The Down syndrome (DS) is a common genetic disease characterized by mental retardation and biomechanical deficits. Muscle hypotonia and joint and ligament laxity are typical symptoms of this disorder that reduce movement stability. In this study, we assessed knee joint mobility in adult persons with DS by means of the Wartenberg pendulum test. This test allows to describe the kinematics of knee joint during passive pendular motion of leg under the influence of gravity. We hypothesized that, due to abnormalities of muscles and joints, the knee excursion in the persons with DS would have to be larger than TD persons. Ten adults with DS and ten typically developed (TD) adults performed a series of ten repetition of pendulum test. Surprisingly in persons with DS, angular position, mean velocity and acceleration of the first leg flexion were lower than TD persons and the differences were statistically significant (p < 0.05). Surface EMGs of muscle rectus femoris recorded during the first flexion exhibited large phasic activity in persons with DS, whereas the EMGs of TD controls were characterized by low tonic activity. We compared the total area of EMG with the mean value of acceleration during the first swing and we found that the coefficient of correlation was much higher in persons with DS (r = 0.81) than in TD group (r = 0.35). Thus, the active muscle contraction was the main contributor to the reduction of pendular leg motion. These results suggest that persons with DS react to quick and unpredictable perturbations by automatic muscular contraction which increase joint stiffness and compensate for inherent joint instability.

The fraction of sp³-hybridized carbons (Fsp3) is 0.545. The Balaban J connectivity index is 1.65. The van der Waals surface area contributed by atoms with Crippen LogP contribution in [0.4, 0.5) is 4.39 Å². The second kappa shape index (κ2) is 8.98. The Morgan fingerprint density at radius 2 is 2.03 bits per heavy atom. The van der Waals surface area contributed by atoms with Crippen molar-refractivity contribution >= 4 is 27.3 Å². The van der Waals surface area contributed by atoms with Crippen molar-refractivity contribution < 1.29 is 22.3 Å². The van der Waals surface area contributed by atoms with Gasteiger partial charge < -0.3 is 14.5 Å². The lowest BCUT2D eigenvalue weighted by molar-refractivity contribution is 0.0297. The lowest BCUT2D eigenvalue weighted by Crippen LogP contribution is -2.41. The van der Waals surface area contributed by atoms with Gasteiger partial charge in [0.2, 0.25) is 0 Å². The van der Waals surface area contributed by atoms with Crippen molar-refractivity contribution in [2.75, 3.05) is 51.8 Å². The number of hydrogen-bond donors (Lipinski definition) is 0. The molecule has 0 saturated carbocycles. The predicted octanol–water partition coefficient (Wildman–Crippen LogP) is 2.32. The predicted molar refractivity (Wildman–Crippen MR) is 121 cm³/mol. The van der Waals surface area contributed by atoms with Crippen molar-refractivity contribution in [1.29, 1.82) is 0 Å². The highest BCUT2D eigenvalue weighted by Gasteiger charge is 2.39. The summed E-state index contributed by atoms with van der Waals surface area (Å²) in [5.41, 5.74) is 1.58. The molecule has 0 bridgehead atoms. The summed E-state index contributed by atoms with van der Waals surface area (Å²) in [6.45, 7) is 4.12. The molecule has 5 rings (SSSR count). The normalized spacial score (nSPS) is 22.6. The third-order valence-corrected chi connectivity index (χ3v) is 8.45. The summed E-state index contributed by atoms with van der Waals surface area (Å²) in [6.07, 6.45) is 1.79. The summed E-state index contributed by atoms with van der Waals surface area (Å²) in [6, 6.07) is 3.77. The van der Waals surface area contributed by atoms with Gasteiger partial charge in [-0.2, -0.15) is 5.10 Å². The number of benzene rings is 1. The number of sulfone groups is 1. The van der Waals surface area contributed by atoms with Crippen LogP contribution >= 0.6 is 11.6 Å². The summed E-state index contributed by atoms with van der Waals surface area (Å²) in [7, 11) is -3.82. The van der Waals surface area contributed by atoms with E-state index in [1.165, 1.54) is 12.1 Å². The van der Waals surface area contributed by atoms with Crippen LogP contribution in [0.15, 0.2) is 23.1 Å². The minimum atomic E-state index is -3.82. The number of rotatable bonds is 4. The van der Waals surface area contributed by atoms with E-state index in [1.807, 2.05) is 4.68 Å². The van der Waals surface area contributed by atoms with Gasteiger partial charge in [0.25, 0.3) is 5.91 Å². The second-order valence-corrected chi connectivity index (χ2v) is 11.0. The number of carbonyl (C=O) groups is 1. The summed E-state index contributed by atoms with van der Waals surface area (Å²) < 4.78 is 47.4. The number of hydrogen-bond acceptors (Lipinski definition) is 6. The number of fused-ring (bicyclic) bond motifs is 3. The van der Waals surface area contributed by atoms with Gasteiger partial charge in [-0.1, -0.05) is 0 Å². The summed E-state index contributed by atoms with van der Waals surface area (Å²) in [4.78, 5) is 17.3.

|Titolo:||FUNCTIONAL ASSESSMENT OF KNEE JOINT MOBILITY IN ADULT PERSONS WITH DOWN SYNDROME|
|Data di pubblicazione:||2011|
|Appare nelle tipologie:||4.1 Contributo in Atti di convegno|